Contact: Collette DuValle, 317-373-2391

Marion County Health Department 2008 Mosquito Season Fact Sheet

The goal of the Marion County Health Department mosquito control program is to lower the risk of local residents coming into contact with mosquitoes carrying the West Nile virus. This is accomplished through monitoring and testing the local mosquito population, eliminating potential breeding sites and providing other control measures during the day and the evening.

  • Mosquito season in Marion County generally begins in mid-April and continues through the second hard frost of the year, usually in mid to late October.
  • The Marion County Health Department has already found mosquitoes that have tested positive for the West Nile virus.
  • Precipitation and heat have major influence on mosquito population and larvae development.
  • July, August and September are when mosquito complaints are highest.
  • Only the female bites; she draws blood to use as a protein source for her eggs.
  • Dusk is when mosquitoes are most active.
  • Wear long sleeves / longer pants if you can; use a repellent with DEET.
  • In 2007, Marion County registered one West Nile virus fatality and two confirmed cases in humans. Nationwide, 149 deaths were attributed to West Nile virus.
  • Marion County recorded one West Nile virus-related death in 2006 and 3 deaths in 2002.
  • Marion County Health Department will test an average of 8,000 mosquitoes per year.
  • The health department will check 16,900 sites throughout the county each year.
  • The health department will check another 9,2634 catch basins annually.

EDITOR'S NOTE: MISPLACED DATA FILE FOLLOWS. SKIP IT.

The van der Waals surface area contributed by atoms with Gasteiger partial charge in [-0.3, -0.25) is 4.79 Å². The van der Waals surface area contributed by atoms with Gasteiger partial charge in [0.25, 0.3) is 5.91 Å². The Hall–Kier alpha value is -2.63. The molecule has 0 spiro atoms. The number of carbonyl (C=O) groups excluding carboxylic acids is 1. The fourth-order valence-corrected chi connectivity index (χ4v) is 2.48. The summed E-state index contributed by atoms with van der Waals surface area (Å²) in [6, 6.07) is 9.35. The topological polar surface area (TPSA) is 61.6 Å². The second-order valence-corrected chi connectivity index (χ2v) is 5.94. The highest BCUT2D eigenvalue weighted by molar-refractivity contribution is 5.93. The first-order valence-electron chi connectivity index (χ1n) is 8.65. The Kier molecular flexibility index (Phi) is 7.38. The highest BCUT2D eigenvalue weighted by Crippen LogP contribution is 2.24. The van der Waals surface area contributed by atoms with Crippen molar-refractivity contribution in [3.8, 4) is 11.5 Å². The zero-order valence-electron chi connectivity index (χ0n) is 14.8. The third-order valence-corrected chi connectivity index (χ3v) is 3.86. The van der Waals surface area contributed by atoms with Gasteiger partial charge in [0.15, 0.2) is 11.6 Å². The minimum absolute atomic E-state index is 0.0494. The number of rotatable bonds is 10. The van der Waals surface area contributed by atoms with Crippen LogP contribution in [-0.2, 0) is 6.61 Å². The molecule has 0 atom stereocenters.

• The health department provides mosquito fish, at no charge, that are capable of eating 100-200 mosquito larvae each day. Local residents who maintain ornamental ponds often use mosquito fish.
  • Take a 5 minute walk around your home.
  • Check for any container that can hold water.
  • Even a small Styrofoam coffee cup with a few teaspoons of water can be a mosquito-breeding site.
  • Clean, cover or place indoors any containers that can trap and hold water.
  • Old tires, clogged gutters and anything else that can trap and hold water can be a mosquito-breeding site.
  • Mosquitoes don't travel too far, so, a five-minute walk is quite helpful.
  • How about other animals, such as my dog?

Mosquitoes not only feast on human blood but target other mammals, as well as birds and amphibians. Generally, mosquitoes do not harm animals. However, some species of mosquitoes may play a role in transmitting heartworm in dogs. During times of high infestation, keep pets inside the house, a screened-in kennel or porch area. Avoid walking your pet during prime mosquito "feeding time". Check with a veterinarian for preventive measures for dog heartworm.

For more information about services offered by mosquito control, call the Marion County Health Department at 221-7440.